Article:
Ryan Reynolds and Sandra Bullock in THE PROPOSAL (3)Overall Impression – Sparks fly in this gentle, goofy, funny movie.


Who’s your main character? – Margaret.

What’s she trying to accomplish? – Professional: convince Andrew’s family and the INS that their upcoming wedding is genuine, and not a sham to secure her a US visa. Personal: become part of a real family.  Private: overcome her fear of opening up emotionally.

Who’s trying to stop her? – Herself, INS Agent Gilbertson, Andrew’s dad, and to a lesser extent, Andrew.

What happens if she fails? – She’ll be deported to Canada, ending her life in the US and destroying her career.  Andrew will be sent to prison, his family will be crushed, and his grandma would probably die from the shock.


Orphan – Margaret is divorced from her emotions.  She has no friends or family, her job is her life, and she’ll soon to be deported to Canada, leaving the only life she knows.

Wanderer – Margaret devises a plan to marry (temporarily) her assistant, Andrew, in order to secure a US visa and keep her job.  However, INS agent Gilbertson suspects they’re committing fraud, so they have to convince him and everybody they know that the marriage is genuine.  Margaret promises Andrew an editorial position for the risk he’s taking, and they’re off to visit his family… in Alaska.  Margaret must learn about Andrew, soon realizing there’s more to him than she ever imagined.  She also meets his family, including his loving mother, eccentric grandmother, and disapproving father.  Margaret must also learn to cope both with being a city girl in remote Alaska, and being in a family for the first time since she was a kid.

Warrior – When Margaret and Andrew kiss to keep up appearances, they realize there might be a connection between them.  As the wedding approaches, Margaret genuinely tries to get to know Andrew, open up about her past and personality, become part of the family, and fit in with the community.

Martyr – Margaret can’t bear to hurt Andrew and his family, so she comes clean about her scheme, sacrificing her professional life in the US.


THE PROPOSAL isn’t exactly groundbreaking in terms of the territory it (re)treads, but it does so with two great leads, real chemistry, Alaska, and a bunch of wacky humor.  Seeing a fluffy white puppy get carried off by an eagle might just appeal to my sensibilities, but there’s plenty here for even non rom-com fans to enjoy.

As romantic comedies go, we all know Margaret and Andrew will get together in the end.  The question is, how?  Given everything that stands between them, how can they possibly get together?  The elements that go into posing and answering that question form the meat of the story.  In this case it might be: how can the nicest assistant in the world and his evil ice queen of a boss fall in love when he hates her and she couldn’t care less about him?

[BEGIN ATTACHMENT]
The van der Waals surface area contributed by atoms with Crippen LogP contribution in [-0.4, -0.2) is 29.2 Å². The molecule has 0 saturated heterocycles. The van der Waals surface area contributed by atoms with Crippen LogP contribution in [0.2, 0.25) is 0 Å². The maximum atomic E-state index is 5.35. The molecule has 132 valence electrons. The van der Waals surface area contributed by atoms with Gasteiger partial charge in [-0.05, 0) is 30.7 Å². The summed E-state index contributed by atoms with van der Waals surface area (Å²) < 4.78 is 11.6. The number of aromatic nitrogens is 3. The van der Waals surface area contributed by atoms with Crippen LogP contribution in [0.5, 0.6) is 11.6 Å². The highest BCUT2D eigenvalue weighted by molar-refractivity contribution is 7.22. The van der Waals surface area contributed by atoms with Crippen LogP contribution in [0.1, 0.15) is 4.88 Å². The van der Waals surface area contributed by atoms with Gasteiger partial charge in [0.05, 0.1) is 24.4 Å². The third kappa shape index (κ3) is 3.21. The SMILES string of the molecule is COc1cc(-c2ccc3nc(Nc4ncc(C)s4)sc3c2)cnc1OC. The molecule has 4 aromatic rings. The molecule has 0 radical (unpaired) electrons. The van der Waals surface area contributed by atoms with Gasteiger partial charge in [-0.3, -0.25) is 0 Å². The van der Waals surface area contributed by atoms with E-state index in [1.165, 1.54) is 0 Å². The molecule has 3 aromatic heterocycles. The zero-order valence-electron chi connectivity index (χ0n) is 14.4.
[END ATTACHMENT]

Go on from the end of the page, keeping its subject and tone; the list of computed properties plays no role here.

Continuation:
It’s a cool dynamic, except main characters need to be sympathetic, and Margaret’s not exactly likable.  In fact, THE PROPOSAL spends much of its time portraying her as UNsympathetic.  One way this was achieved was by having her cause undeserved misfortune – namely, picking on Andrew.  A second way was by having her “kick the dog” – which means targeting something or someone helpless, often but not limited to animals, kids, or the elderly.  Margaret “kicked the dog” pretty literally when she tried to feed that puppy to an eagle!  The opposite goes for creating a sympathetic character: show that they’ve suffered undeserved misfortune and/or have them “pet the dog”.

By making us think of Margaret as a terror, the movie doesn’t just give us an enjoyably mean character, but it sets us up to (hopefully) be surprised and moved when it’s finally revealed that she is, in fact, extremely sympathetic.  Margaret’s a meanie because her parents died when she was a kid, leaving her alone to fend for herself in a cruel world.  Undeserved misfortune.  She also bonds with Andrew’s grandma.  That’s “petting the dog”.

If it strikes your fancy, have a look at similar movies and try to pick out those moments that help define a character as sympathetic or unsympathetic.  The same goes if it’s a reveal that shows a character is actually sympathetic, when you were led to believe they were unsympathetic.

Dan Pilditch

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